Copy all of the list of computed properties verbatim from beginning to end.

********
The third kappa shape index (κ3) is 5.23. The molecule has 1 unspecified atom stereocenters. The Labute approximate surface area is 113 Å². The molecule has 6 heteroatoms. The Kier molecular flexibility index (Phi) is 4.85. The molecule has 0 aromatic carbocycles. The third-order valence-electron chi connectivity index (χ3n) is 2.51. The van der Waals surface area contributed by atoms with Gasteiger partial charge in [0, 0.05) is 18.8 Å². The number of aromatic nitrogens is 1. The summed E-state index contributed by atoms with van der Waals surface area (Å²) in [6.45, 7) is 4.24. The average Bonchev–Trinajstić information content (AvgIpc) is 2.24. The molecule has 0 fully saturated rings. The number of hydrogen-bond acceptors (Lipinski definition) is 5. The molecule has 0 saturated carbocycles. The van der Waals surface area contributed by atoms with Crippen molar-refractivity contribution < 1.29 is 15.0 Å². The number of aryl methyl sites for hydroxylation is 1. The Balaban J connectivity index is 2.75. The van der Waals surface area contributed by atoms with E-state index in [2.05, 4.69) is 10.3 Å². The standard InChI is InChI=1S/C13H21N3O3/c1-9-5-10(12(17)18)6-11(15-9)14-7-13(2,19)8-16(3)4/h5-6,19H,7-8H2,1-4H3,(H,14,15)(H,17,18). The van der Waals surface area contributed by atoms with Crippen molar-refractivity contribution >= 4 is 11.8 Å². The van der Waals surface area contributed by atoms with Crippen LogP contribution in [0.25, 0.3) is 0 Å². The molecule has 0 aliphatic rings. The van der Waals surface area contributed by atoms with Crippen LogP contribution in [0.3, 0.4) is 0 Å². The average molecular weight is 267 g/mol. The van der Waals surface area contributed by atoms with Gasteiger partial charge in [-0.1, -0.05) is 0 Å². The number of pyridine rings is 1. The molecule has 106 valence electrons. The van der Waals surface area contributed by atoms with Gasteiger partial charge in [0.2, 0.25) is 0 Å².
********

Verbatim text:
The third kappa shape index (κ3) is 5.23. The molecule has 1 unspecified atom stereocenters. The Labute approximate surface area is 113 Å². The molecule has 6 heteroatoms. The Kier molecular flexibility index (Phi) is 4.85. The molecule has 0 aromatic carbocycles. The third-order valence-electron chi connectivity index (χ3n) is 2.51. The van der Waals surface area contributed by atoms with Gasteiger partial charge in [0, 0.05) is 18.8 Å². The number of aromatic nitrogens is 1. The summed E-state index contributed by atoms with van der Waals surface area (Å²) in [6.45, 7) is 4.24. The average Bonchev–Trinajstić information content (AvgIpc) is 2.24. The molecule has 0 fully saturated rings. The number of hydrogen-bond acceptors (Lipinski definition) is 5. The molecule has 0 saturated carbocycles. The van der Waals surface area contributed by atoms with Crippen molar-refractivity contribution < 1.29 is 15.0 Å². The number of aryl methyl sites for hydroxylation is 1. The Balaban J connectivity index is 2.75. The van der Waals surface area contributed by atoms with E-state index in [2.05, 4.69) is 10.3 Å². The standard InChI is InChI=1S/C13H21N3O3/c1-9-5-10(12(17)18)6-11(15-9)14-7-13(2,19)8-16(3)4/h5-6,19H,7-8H2,1-4H3,(H,14,15)(H,17,18). The van der Waals surface area contributed by atoms with Crippen molar-refractivity contribution >= 4 is 11.8 Å². The van der Waals surface area contributed by atoms with Crippen LogP contribution in [0.25, 0.3) is 0 Å². The molecule has 0 aliphatic rings. The van der Waals surface area contributed by atoms with Crippen LogP contribution in [0.3, 0.4) is 0 Å². The average molecular weight is 267 g/mol. The van der Waals surface area contributed by atoms with Gasteiger partial charge in [-0.1, -0.05) is 0 Å². The number of pyridine rings is 1. The molecule has 106 valence electrons. The van der Waals surface area contributed by atoms with Gasteiger partial charge in [0.2, 0.25) is 0 Å².